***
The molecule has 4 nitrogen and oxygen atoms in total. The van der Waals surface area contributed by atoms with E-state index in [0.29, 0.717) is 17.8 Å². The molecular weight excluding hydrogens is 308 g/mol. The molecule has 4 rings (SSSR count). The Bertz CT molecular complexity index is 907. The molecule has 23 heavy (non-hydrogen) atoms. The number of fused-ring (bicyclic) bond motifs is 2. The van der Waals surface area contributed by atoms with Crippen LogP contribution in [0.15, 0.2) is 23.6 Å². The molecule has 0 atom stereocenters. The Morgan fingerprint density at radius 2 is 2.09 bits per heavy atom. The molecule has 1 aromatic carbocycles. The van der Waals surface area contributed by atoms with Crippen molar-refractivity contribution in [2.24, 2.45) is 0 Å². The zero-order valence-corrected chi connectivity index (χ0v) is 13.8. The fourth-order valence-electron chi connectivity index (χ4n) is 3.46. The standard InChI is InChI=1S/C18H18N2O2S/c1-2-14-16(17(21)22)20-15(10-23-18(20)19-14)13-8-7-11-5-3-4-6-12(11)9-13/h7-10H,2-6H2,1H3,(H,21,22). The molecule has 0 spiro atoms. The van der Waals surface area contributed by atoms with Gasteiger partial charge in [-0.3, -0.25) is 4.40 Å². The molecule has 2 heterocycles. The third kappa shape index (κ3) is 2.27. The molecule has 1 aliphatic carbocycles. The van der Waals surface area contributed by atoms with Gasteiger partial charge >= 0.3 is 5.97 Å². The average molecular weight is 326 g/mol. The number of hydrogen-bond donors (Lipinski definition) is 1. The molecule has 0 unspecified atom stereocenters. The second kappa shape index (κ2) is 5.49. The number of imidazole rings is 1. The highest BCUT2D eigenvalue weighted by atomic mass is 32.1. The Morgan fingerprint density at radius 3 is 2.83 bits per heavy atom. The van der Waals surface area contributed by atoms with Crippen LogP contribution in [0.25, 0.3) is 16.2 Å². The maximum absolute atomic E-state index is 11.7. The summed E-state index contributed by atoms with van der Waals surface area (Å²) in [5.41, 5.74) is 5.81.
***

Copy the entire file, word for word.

The molecule has 4 nitrogen and oxygen atoms in total. The van der Waals surface area contributed by atoms with E-state index in [0.29, 0.717) is 17.8 Å². The molecular weight excluding hydrogens is 308 g/mol. The molecule has 4 rings (SSSR count). The Bertz CT molecular complexity index is 907. The molecule has 23 heavy (non-hydrogen) atoms. The number of fused-ring (bicyclic) bond motifs is 2. The van der Waals surface area contributed by atoms with Crippen LogP contribution in [0.15, 0.2) is 23.6 Å². The molecule has 0 atom stereocenters. The Morgan fingerprint density at radius 2 is 2.09 bits per heavy atom. The molecule has 1 aromatic carbocycles. The van der Waals surface area contributed by atoms with Crippen molar-refractivity contribution in [2.24, 2.45) is 0 Å². The zero-order valence-corrected chi connectivity index (χ0v) is 13.8. The fourth-order valence-electron chi connectivity index (χ4n) is 3.46. The standard InChI is InChI=1S/C18H18N2O2S/c1-2-14-16(17(21)22)20-15(10-23-18(20)19-14)13-8-7-11-5-3-4-6-12(11)9-13/h7-10H,2-6H2,1H3,(H,21,22). The molecule has 0 spiro atoms. The van der Waals surface area contributed by atoms with Gasteiger partial charge in [-0.3, -0.25) is 4.40 Å². The molecule has 2 heterocycles. The third kappa shape index (κ3) is 2.27. The molecule has 1 aliphatic carbocycles. The van der Waals surface area contributed by atoms with Gasteiger partial charge >= 0.3 is 5.97 Å². The average molecular weight is 326 g/mol. The number of hydrogen-bond donors (Lipinski definition) is 1. The molecule has 0 unspecified atom stereocenters. The second kappa shape index (κ2) is 5.49. The number of imidazole rings is 1. The highest BCUT2D eigenvalue weighted by atomic mass is 32.1. The Morgan fingerprint density at radius 3 is 2.83 bits per heavy atom. The van der Waals surface area contributed by atoms with Crippen LogP contribution in [0.25, 0.3) is 16.2 Å². The maximum absolute atomic E-state index is 11.7. The summed E-state index contributed by atoms with van der Waals surface area (Å²) in [5.41, 5.74) is 5.81.